Legislating against coercive control and highlighting the role men play in fostering cultural change have been key topics at the Queensland Government’s White Ribbon Day Breakfast in Brisbane today.
The annual event encourages corporate and community-led action to prevent domestic and family violence.
Addressing attendees at the Brisbane Convention & Exhibition Centre, Premier Annastacia Palaszczuk said preventing and responding to domestic and family violence was a priority shared by Government, business and the broader community.
“Our message is clear – we want Queensland women and children to live a life free of violence,” the Premier said.
“The theme of this year’s White Ribbon Day is ‘How Can Men Make Change? Learn, Give, Take Action’ – a reminder of the critical role men play in changing attitudes and behaviours, which contribute to domestic and family violence.
“This morning we heard from a panel of influential male leaders including Inspector Ben Martain, Harris Andrews, Dr Brian Sullivan and Michael Jeh, who discussed practical steps men can take to intervene and address violent rhetoric and behaviours, and how to support gender equity in the workplace.
“As Chair of the Women’s Safety and Justice Taskforce, the Honourable Margaret McMurdo AC also provided an update on the wide-ranging community consultation the taskforce has undertaken this year, to support their recommendations regarding coercive control and women’s experiences of the criminal justice system.
“We also heard from Sue and Lloyd Clarke honoured recently as the 2022 Queensland Australian of the Year recipients for combating domestic violence after the horrific murders of their daughter Hannah and grandchildren.”
Attorney-General and Minister for Justice, Minister for Women and Minister for the Prevention of Domestic and Family Violence Shannon Fentiman said the Palaszczuk Government was committed to ending violence against women.
“And a crucial part of our work will be legislating against coercive control,” Minister Fentiman said.
“However, if we are to truly tackle domestic and family violence we need cultural change in our communities and we need men and boys to respect women and girls.”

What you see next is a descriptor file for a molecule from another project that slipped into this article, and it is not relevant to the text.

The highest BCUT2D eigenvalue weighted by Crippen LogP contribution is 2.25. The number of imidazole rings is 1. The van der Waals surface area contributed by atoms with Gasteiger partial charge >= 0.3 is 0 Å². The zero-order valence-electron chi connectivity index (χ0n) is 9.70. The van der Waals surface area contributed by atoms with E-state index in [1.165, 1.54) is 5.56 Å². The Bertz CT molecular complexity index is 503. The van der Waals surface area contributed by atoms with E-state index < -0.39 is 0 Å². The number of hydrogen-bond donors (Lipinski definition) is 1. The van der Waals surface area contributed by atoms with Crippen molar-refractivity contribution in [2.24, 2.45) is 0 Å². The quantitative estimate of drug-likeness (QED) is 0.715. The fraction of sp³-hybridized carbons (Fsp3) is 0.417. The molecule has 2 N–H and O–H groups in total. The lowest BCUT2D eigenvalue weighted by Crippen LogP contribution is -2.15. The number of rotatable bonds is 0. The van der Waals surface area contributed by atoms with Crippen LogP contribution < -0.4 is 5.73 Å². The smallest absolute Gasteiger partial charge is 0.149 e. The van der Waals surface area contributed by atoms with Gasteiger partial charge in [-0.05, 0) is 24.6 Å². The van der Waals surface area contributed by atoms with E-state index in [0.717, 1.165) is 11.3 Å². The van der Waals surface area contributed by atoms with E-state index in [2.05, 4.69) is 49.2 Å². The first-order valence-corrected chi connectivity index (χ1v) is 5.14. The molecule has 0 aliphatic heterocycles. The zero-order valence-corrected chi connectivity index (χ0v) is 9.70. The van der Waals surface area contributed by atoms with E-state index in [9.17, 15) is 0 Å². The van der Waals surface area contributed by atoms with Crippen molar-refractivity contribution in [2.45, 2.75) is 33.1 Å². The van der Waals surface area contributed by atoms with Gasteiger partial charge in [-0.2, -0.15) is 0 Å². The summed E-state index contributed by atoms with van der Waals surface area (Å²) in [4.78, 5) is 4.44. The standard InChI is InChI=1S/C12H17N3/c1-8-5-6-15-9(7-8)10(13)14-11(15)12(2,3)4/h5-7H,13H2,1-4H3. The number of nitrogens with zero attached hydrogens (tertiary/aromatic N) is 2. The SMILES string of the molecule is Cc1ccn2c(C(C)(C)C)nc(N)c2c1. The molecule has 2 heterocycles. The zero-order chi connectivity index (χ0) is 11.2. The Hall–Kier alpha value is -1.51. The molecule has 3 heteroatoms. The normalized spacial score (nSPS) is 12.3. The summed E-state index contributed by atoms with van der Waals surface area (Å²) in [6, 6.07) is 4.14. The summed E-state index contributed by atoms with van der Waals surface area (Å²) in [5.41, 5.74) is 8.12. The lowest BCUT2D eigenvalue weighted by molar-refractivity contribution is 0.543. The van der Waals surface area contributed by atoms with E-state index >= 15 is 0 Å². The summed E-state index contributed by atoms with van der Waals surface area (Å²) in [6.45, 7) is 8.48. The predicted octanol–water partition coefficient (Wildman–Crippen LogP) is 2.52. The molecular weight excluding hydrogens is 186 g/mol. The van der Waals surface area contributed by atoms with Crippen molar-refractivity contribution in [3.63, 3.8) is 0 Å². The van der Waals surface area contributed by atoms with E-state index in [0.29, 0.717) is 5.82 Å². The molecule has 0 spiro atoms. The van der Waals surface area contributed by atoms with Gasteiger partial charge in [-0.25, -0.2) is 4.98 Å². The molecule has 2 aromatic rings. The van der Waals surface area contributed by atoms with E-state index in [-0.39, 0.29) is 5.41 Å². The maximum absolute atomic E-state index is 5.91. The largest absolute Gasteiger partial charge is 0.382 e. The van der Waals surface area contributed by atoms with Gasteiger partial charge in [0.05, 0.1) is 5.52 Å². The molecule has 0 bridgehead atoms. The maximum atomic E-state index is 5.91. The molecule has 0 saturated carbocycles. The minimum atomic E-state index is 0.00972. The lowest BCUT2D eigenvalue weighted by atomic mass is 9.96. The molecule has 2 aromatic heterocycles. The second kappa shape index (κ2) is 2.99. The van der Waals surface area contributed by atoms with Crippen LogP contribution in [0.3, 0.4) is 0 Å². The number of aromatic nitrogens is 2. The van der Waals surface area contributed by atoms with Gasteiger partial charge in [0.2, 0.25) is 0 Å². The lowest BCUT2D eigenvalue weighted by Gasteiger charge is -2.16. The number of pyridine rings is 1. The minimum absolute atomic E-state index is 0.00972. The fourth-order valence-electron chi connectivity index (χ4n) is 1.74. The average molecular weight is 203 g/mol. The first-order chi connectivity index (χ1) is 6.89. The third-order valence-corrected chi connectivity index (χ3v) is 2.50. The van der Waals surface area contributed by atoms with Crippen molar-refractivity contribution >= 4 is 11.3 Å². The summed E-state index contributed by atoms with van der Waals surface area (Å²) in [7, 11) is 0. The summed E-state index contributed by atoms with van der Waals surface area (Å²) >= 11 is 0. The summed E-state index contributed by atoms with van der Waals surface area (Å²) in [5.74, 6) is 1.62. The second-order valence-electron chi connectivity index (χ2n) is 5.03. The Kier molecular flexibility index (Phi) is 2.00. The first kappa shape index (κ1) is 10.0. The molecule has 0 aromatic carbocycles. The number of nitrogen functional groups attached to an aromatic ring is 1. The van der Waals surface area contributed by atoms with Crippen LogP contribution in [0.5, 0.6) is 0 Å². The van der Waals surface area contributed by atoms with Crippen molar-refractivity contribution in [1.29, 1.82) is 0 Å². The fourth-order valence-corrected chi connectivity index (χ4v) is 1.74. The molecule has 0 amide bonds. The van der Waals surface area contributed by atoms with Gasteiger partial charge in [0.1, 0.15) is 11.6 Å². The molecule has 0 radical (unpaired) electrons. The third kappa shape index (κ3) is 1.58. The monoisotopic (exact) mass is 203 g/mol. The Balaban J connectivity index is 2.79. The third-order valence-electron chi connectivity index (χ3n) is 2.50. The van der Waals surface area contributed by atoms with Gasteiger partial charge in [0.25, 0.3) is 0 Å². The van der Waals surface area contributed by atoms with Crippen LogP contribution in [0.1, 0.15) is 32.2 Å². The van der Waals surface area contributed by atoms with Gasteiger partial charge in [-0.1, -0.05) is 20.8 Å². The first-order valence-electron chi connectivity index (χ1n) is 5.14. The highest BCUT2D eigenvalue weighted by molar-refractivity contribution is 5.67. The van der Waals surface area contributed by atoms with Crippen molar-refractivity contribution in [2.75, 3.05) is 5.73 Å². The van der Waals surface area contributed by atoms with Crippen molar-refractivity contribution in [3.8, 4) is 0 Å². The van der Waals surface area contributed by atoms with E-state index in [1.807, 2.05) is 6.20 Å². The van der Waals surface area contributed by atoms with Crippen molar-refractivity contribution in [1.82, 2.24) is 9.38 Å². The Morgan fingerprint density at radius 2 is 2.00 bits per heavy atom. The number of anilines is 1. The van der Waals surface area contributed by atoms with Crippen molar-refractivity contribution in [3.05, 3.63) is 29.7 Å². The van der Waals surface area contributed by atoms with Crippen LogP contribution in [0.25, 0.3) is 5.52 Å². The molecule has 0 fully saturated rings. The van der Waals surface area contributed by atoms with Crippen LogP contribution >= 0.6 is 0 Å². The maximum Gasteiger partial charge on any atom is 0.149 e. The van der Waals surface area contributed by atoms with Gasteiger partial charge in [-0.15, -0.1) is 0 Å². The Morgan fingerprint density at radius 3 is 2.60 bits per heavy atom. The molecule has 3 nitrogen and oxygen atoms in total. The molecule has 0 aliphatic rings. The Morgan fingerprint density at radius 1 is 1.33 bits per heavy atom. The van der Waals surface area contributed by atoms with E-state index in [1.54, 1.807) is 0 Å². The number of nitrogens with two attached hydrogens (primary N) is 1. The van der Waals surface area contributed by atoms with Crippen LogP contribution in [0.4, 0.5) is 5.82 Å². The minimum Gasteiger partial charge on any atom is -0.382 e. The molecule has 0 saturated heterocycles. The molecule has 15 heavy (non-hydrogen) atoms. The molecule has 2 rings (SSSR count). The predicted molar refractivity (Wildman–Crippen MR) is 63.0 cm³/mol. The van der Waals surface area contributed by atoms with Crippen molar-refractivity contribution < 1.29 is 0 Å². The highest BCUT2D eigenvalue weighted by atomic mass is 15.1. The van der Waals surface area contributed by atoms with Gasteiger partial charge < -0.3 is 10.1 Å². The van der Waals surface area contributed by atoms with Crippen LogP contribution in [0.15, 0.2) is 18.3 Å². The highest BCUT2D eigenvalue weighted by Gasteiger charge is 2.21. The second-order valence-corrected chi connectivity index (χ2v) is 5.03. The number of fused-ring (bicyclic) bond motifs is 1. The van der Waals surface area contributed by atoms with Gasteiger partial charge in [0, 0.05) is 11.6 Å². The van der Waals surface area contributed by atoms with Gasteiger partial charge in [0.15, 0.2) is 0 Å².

The Premier shared progress the State has made thanks to a record $600 million investment since 2015 to tackling the problem, by funding domestic, family and sexual violence programs, services and strategies.
The Year 6 Highlights Card of the Queensland Government’s 10-year Domestic and Family Violence Prevention Strategy 2016-2026 draws heavily on the Queensland Social Survey 2021 also recently released, which measures Queenslanders attitudes toward domestic and family violence.
The Premier said the report shows that more Queenslanders are recognising what constitutes domestic and family violence, including controlling and intimidating behaviours.
“There’s been an enormous effort to increase awareness of domestic and family violence in all its forms – in the classroom and in the workplace,” the Premier said.
“In the last 12 months, 42 per cent of Queenslanders reported their workplace had engaged in domestic and family violence prevention initiatives – increasing from 26 per cent recorded in 2017.
“And 96 per cent of Queenslanders agreed teaching children about respectful attitudes and behaviours in relationships will help reduce domestic and family violence in the future.
“However, we recognise more needs to be done to increase community confidence to report domestic and family violence incidents, and we will continue to work to educate and empower Queenslanders on how they can intervene in a safe, proactive and respectful way.”
Other key results from the Year 6 Highlights Card include:
100,976 calls were made to support lines in 2020-21 compared to 128,829 in the previous year.
In 2020-21 police attended nearly 120,000 DFV related matters, a 13 per cent increase on the year before.
69 per cent of Queenslanders reported they would call the police if they were aware of physical domestic and family violence involving a neighbour, compared to 78 per cent in 2020 and 79 per cent in 2017.
Duty lawyers provided 25,099 hours of legal assistance and advice to aggrieved and respondent persons involved in domestic and family violence matters, increasing from 22,592 hours in 2019-20
- 26 per cent of domestic and family violence court applications were dealt with in a specialist court environment with dedicated magistrates and specialist wrap around support services.
To read the Year 6 Highlights Card, visit www.justice.qld.gov.au/initiatives/end-domestic-family-violence/our-progress
Proceeds from the Queensland Government’s White Ribbon Day Breakfast will be donated to White Ribbon Australia (ABN 57126739544) and DVConnect (ABN 66101186476).
The White Ribbon Day Breakfast is proudly supported by 4KQ, 97.3FM, 4BC 882, B105, Triple M, NOVA 106.9, Brisbane Convention & Exhibition Centre, MediaCom, Publicis Worldwide and The Weekend Edition.